To be eligible for grant of a patent (i.e. patentable), an innovation must meet the following 4 requirements:
The innovation must be a patentable subject.
New products, such as tools, toys, medical devices, and pharmaceutical drugs are patentable.
New manufacturing processes are also patentable.
Software-related inventions may be patentable.
In contrast, artistic creations, mathematical models, theories, methods for medical treatment or diagnosis, and abstract intellectual or mental concepts or processes are not patentable.
The innovation must be new. This is called "novelty".
A patent cannot be granted in relation to something that is already publicly known. In that case it is not really an innovation at all. It would be unfair for the economic benefits conferred by a patent to be realised in relation to something that is already publicly known.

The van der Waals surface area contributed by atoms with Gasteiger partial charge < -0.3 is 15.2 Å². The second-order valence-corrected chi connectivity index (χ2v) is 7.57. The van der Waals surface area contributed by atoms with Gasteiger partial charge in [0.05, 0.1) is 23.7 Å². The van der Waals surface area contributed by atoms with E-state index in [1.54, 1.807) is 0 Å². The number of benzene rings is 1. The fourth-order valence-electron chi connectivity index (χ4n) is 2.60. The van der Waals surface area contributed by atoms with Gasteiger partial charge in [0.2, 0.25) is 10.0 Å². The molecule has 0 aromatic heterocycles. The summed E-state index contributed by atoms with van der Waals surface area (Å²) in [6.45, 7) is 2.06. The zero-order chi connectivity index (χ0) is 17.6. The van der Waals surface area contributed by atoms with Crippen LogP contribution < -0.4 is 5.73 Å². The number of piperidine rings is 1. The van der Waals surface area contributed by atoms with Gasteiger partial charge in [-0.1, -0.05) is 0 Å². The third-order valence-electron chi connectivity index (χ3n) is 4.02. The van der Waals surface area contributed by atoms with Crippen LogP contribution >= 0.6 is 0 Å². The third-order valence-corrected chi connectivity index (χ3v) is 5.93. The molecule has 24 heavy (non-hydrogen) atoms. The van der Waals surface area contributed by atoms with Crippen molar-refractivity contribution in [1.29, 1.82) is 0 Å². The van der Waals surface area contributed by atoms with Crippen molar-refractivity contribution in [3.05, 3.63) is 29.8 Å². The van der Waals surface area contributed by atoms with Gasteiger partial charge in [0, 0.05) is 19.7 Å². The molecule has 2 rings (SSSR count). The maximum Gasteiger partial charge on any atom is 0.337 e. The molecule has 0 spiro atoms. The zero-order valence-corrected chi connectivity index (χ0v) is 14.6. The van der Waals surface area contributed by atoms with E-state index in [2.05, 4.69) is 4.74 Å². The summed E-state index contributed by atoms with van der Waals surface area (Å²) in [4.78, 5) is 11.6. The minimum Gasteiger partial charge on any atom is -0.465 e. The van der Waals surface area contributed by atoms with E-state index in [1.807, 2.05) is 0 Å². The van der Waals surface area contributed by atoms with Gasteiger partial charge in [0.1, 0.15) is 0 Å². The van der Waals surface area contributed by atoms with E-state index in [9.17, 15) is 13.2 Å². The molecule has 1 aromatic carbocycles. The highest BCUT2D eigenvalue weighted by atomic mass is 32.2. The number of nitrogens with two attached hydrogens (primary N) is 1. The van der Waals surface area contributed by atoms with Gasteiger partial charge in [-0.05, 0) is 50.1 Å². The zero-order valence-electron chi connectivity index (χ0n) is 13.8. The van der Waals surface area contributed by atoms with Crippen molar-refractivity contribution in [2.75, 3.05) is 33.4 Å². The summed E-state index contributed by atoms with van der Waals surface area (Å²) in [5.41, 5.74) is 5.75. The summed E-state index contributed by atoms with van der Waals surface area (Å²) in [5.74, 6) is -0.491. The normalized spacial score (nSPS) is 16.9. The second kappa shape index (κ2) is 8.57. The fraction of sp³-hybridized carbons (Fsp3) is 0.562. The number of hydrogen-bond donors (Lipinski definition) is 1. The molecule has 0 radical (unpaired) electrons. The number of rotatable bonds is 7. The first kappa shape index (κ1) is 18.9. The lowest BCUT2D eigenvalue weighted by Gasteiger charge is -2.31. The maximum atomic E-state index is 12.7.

For example, where the innovation is a product which has already been sold, or a process that has already been used, this prior use / disclosure will disqualify the innovation from being patentable.
It is therefore critical to ensure that there is no disclosure of an innovation before making a patent application therefor, or alternatively, any prior disclosure of an innovation should be protected by a confidentiality agreement, so as to preserve the novelty of the innovation.
The "newness" (novelty) of an innovation is assessed as at the date that you file your application for the patent or a priority filing date lawfully claimed in your application.
The innovation must be inventive.
This means that the innovation must not be obvious to a person skilled in the art.
The innovation must be useful to the extent that it is capable of industrial application. This is called "utility".
"Usefulness" here does not relate to whether or not the marketplace would find the innovation useful. Rather it refers to whether the innovation can be made or used in any kind of industry including agriculture, in accordance with the claims that are made in the patent.